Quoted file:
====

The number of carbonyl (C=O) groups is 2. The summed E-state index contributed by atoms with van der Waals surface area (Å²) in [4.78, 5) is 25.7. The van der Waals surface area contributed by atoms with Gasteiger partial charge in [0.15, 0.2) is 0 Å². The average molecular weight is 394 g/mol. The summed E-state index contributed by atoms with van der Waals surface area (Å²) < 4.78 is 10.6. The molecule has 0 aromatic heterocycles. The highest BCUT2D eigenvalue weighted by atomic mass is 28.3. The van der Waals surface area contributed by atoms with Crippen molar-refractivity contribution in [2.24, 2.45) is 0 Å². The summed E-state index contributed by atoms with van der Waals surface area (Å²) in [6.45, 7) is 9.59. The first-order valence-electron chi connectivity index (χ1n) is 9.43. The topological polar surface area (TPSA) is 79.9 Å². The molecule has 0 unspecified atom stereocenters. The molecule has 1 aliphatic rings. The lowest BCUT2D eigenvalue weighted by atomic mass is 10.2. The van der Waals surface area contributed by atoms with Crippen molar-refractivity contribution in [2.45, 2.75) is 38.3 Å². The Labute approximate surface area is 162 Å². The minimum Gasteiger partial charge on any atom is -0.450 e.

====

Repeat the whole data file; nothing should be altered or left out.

The number of carbonyl (C=O) groups is 2. The summed E-state index contributed by atoms with van der Waals surface area (Å²) in [4.78, 5) is 25.7. The van der Waals surface area contributed by atoms with Gasteiger partial charge in [0.15, 0.2) is 0 Å². The average molecular weight is 394 g/mol. The summed E-state index contributed by atoms with van der Waals surface area (Å²) < 4.78 is 10.6. The molecule has 0 aromatic heterocycles. The highest BCUT2D eigenvalue weighted by atomic mass is 28.3. The van der Waals surface area contributed by atoms with Crippen molar-refractivity contribution in [2.24, 2.45) is 0 Å². The summed E-state index contributed by atoms with van der Waals surface area (Å²) in [6.45, 7) is 9.59. The first-order valence-electron chi connectivity index (χ1n) is 9.43. The topological polar surface area (TPSA) is 79.9 Å². The molecule has 0 unspecified atom stereocenters. The molecule has 1 aliphatic rings. The lowest BCUT2D eigenvalue weighted by atomic mass is 10.2. The van der Waals surface area contributed by atoms with Crippen molar-refractivity contribution in [2.45, 2.75) is 38.3 Å². The Labute approximate surface area is 162 Å². The minimum Gasteiger partial charge on any atom is -0.450 e.